Welcome to the weekly Kamloops Art Page. With the COVID-19 pandemic upending society — socially and economically and dominating news for the foreseeable future — we understand pandemic fatigue can set in for even the most ardent follower of current events.
While continuing to cover all pandemic and non-pandemic-related news, KTW has also worked hard at featuring positive stories from the crisis, tales that capture the essence of humanity, be it volunteers sewing thousands of masks for health-care workers or musicians offering up weekly free concerts online.
This page is an attempt by KTW to bring some colour into the lives of our readers via artwork created locally. We hope to, on a weekly basis, use this page to showcase works by various Kamloops artists, with between one and three pieces displayed.
Thanks for reading Kamloops This Week and we hope this page can help ease the stress of this uncertain era in which we are living. Email email@example.com if you have any questions or suggestions relating to this page.
See an online gallery of the artwork online at https://docs.google.com/presentation/d/1VWVMeAOo7tP6-6xX2so0ZZGrD0nPxIqDrGC9FPoS73A/edit
A virtual Art in the Garden festival is happening on the North Shore this weekend – North Shore News
The North Shore’s annual Art in the Garden event is gearing up to go digital this weekend.
The event has been re-imagined as a livestreamed art and music demonstration this Saturday and Sunday evening, while encouraging community members to share pictures of their own green spaces online.
Last month, North Van Arts made the decision to suspend the 21st annual Art in the Garden festival due to the ongoing COVID-19 pandemic and the challenges of practising physical distancing during an event which melds visual arts with some of the North Shore’s most extraordinary gardens.
The decision was made to offer an online version of Art in the Garden in order to keep the spirt of the long-running festival intact, according to Nancy Cottingham Powell, executive director of North Van Arts.
“Art in the Garden is the longest running North Shore garden tour and we didn’t want to just cancel this event that inspires gardeners, artists and nature lovers,” stated Powell, in a press release.
As part of its new online event, for the month of May the arts and culture organization reached out to visual artists and musicians who had participated in past festivals and asked them to create short videos outlining their work, inspiration and methodology.
The six artist videos were released weekly on North Van Arts’ social media channels and website.
This weekend, local painters Nicola Morgan and Pierre Leichner are set to take over the organization’s Instagram account as they livestream the creation of original artwork over live music performed by North Shore musicians Ava Maria Safai and Paul Silveria.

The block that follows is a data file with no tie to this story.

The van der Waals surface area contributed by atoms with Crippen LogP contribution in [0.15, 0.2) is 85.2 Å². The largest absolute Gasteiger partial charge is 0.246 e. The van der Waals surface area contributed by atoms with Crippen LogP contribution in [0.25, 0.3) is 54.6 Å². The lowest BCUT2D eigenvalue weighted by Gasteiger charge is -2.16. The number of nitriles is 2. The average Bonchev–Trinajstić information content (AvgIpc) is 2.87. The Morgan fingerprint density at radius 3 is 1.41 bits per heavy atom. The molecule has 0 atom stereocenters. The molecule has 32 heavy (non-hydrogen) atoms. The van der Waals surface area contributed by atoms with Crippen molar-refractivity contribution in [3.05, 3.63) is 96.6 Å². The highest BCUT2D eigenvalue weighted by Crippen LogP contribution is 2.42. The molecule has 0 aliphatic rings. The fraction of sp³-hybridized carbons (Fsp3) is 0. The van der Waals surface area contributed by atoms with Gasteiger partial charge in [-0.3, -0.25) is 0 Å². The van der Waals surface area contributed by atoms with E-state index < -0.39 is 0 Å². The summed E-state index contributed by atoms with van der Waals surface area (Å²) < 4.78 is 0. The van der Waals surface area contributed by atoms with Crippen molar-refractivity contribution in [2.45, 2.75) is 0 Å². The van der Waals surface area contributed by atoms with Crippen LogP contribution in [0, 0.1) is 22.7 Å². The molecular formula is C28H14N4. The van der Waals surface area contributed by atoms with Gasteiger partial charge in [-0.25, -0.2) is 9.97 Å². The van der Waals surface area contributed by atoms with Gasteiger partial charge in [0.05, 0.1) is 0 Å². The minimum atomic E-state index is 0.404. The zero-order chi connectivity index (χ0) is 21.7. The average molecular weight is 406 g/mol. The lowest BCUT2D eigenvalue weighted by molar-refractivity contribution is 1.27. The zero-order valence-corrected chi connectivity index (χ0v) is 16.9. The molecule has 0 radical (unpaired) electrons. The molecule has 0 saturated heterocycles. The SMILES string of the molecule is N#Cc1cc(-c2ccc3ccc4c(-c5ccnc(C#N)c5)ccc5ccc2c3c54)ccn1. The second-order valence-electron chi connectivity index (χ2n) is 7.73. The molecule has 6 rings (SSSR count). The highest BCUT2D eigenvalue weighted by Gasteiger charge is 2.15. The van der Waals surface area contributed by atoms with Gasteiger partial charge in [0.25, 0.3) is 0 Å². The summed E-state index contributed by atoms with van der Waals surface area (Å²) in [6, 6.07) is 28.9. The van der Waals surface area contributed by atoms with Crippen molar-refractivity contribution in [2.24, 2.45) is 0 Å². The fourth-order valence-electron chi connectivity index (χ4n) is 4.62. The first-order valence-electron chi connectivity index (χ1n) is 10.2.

Viewers can tune in on May 30 and 31 at 7 p.m. each night.
North Van Arts is also encouraging people on the North Shore to comment and share pictures of their gardens and green spaces this weekend, as well as their own nature-inspired art, by using the hashtag #ArtintheGarden.
“These extraordinary times have forced us to look at how we connect with our community. Art in the Garden Online is an opportunity for us to support our members and local artists in a unique way,” stated Powell.
Art from isolation: the fourth instalment of with.draw.all – St. Albert TODAY
ACA going forward with 11th annual Antigonight Art After Dark Festival – TheChronicleHerald.ca
ANTIGONISH, N.S. —
Antigonish Culture Alive has announced that the Antigonight Art After Dark will be returning for its 11th year.
Antigonight attracts big crowds. In the last two years 3000 people spent their evenings exploring the 20-30 projects in Chisholm Park, the People’s Place Public Library or hidden away in the normally overlooked nooks and crannies of Main Street.
The festival will take place in over the course of 12 days in the beginning of September, and while the COVID-19 pandemic will force some changes, event organizers say they’re excited to see how artists adapt.
“We’re not going to be bringing together large groups or setting up in the lib,” said ACA chair, Sarah O’Toole. “This could open us up to new possibilities, installations in rural parts of the county, tuning into an exhibit over the radio, there are ways where people can contribute and take part even though we can’t be together.”
Artists are invited to propose “unconventional ways” to showcase their work and connect with the public, while following NS Department of Health directives, and O’Toole said that they are encouraging artists to collaborate on projects.
What that looks like is going to be up to the artist, and ACA is currently accepting submissions until June 26.
“We invite artists, collectives and community organizations to submit project ideas that celebrate and consider all the ways that we can encounter art and be connected even if we cannot gather,” said ACA in a news release.
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